The young Watts had a poetic mind from the start, and was known by his family for the annoying habit of versifying in everyday conversation. Laughing before family prayers one morning, Isaac pointed out a mouse in the rafters and created a short rhymn: “A mouse for want of better stairs / Ran up a rope to say his prayers.” His rhyming skills, however, were soon put to better use. When he turned fifteen, Watts was sent to the Academy of Reverend Thomas Rowe in London. After graduating from the Academy in 1694, Watts embarked upon two years of independent studies through reading, writing, and meditation. During this time living with his father, Watts complained about the dull and tuneless verses that were sung at his family’s church. His deacon father immediately encouraged him to try to do better, and such was born Watts’s first hymn, Behold the Glories of the Lamb:
Behold the glories of the Lamb
Amidst his Father’s throne;
Prepare new honors for his name,
And songs before unknown.
Now to the Lamb, that once was slain,
Be endless blessings paid;
Salvation, glory, joy, remain
Forever on thy head
Thou hast redeemed our souls with blood,
Hast set the prisoner free,
Hast made us kings and priests to God,
And we shall reign with thee.
For so young a person, the hymn is remarkable, and as one critic remarks, “the hymn shows Watts’s directness of statement, ease of expression, and vividness in depicting a scene.” During this period at his father’s house he wrote many of the hymns that would not be published until later in life.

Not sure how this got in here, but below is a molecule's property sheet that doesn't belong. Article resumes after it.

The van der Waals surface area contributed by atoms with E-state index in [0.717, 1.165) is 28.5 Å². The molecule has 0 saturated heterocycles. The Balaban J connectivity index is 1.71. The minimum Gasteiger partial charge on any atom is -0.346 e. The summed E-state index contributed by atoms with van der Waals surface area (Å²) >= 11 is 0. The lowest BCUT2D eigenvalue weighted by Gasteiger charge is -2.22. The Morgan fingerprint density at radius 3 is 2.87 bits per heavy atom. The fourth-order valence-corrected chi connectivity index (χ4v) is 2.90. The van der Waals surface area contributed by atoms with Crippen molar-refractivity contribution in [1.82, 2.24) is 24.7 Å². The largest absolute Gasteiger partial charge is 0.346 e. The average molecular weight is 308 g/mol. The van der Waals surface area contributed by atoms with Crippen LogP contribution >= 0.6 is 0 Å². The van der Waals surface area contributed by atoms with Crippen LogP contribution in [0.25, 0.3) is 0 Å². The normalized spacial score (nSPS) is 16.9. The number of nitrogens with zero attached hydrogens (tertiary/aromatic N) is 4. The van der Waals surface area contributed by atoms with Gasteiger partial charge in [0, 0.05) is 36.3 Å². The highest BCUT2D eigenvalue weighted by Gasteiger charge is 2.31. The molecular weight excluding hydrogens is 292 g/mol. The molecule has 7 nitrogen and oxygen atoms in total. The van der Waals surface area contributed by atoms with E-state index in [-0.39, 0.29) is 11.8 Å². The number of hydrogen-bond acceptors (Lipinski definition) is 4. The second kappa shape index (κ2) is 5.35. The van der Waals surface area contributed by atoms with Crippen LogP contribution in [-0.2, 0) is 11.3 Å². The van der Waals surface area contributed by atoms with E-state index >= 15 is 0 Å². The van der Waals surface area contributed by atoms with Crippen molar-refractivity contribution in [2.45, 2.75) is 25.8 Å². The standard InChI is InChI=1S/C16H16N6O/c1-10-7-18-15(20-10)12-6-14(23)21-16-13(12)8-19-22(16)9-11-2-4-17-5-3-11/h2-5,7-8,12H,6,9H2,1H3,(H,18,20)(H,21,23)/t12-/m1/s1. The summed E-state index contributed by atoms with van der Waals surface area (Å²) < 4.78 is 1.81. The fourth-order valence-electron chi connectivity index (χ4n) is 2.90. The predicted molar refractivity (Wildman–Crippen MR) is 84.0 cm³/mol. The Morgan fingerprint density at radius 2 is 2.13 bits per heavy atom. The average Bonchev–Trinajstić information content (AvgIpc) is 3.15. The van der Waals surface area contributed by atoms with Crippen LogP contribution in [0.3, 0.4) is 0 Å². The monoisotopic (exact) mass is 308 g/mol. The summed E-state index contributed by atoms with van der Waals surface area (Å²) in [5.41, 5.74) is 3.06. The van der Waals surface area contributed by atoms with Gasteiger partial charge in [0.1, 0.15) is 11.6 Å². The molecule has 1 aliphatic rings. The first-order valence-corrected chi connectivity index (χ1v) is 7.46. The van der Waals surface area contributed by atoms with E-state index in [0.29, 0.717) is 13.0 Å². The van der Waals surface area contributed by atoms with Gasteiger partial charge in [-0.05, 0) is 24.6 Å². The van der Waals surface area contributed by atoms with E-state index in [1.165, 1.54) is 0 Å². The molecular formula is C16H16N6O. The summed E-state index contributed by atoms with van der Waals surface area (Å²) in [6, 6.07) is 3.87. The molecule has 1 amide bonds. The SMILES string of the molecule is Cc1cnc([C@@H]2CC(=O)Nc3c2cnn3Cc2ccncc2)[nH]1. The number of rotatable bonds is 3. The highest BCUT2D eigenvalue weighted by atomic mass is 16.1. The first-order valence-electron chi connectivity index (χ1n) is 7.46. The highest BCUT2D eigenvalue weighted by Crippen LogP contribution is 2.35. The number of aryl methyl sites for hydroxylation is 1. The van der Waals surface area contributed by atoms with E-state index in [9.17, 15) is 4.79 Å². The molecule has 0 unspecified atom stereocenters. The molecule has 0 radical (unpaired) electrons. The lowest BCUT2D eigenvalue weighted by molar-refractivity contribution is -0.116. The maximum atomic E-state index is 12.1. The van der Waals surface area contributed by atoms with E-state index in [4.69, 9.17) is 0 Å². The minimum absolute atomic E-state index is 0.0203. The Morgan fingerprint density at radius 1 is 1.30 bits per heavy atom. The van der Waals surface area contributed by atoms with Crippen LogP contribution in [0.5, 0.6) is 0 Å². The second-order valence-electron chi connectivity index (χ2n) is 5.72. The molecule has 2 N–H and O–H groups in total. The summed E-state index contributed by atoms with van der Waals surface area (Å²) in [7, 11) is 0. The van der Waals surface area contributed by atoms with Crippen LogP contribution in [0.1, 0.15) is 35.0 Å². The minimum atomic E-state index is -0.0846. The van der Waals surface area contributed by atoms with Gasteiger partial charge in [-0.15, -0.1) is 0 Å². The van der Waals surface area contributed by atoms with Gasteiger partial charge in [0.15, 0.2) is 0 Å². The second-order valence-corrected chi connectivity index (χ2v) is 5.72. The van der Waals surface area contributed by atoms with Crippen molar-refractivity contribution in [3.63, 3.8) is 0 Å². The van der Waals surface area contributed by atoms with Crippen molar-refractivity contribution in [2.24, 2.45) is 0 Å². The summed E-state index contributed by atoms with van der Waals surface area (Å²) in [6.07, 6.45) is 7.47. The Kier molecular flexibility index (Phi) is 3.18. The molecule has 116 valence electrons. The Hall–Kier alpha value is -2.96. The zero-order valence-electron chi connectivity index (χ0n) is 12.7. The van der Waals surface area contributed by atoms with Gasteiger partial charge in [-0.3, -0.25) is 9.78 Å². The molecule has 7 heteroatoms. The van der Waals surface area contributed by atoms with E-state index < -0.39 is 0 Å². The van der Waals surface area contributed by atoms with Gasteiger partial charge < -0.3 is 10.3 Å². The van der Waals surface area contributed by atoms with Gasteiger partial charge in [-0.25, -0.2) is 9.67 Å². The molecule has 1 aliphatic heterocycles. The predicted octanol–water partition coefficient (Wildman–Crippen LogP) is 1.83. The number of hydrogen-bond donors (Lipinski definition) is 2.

In 1696 Watts left his father’s house for Newington to become a tutor to the son of Sir John Hartopp, who had gained wealth and prominence from the crown’s new tolerance of dissenters. No longer facing the same persecution of that Watts’s father had experienced, many dissenters were now wealthy and influential in politics and business. Watts was a dedicated teacher, writing entire textbooks to instruct the younger Hartropp. These were later published as the Logic (1724) and Improvement of the Mind (1741). While still serving as a tutor to the Hartropps, Isaac was called upon to become an assistant to the ailing Dr. Chauncy at the prominent dissenting church at Mark Lane, a prestigious post for such a young man. Mark Lane was well known for its former pastor, John Owen. Upon Dr. Chauncy’s death in 1701 the church considered calling Watts to the pastorate, but was hesitant because of Watts’s feeble heath. He had remained sickly ever since a bout of smallpox when young, and during the years at the Hartopp’s even spent five months on trips to Southampton, Bath, and Tunbridge Wells in search of better health. After the prayers and fasting of the congregation, however, doubts about his health were dismissed and Watts returned to Mark Lane as full pastor in 1702.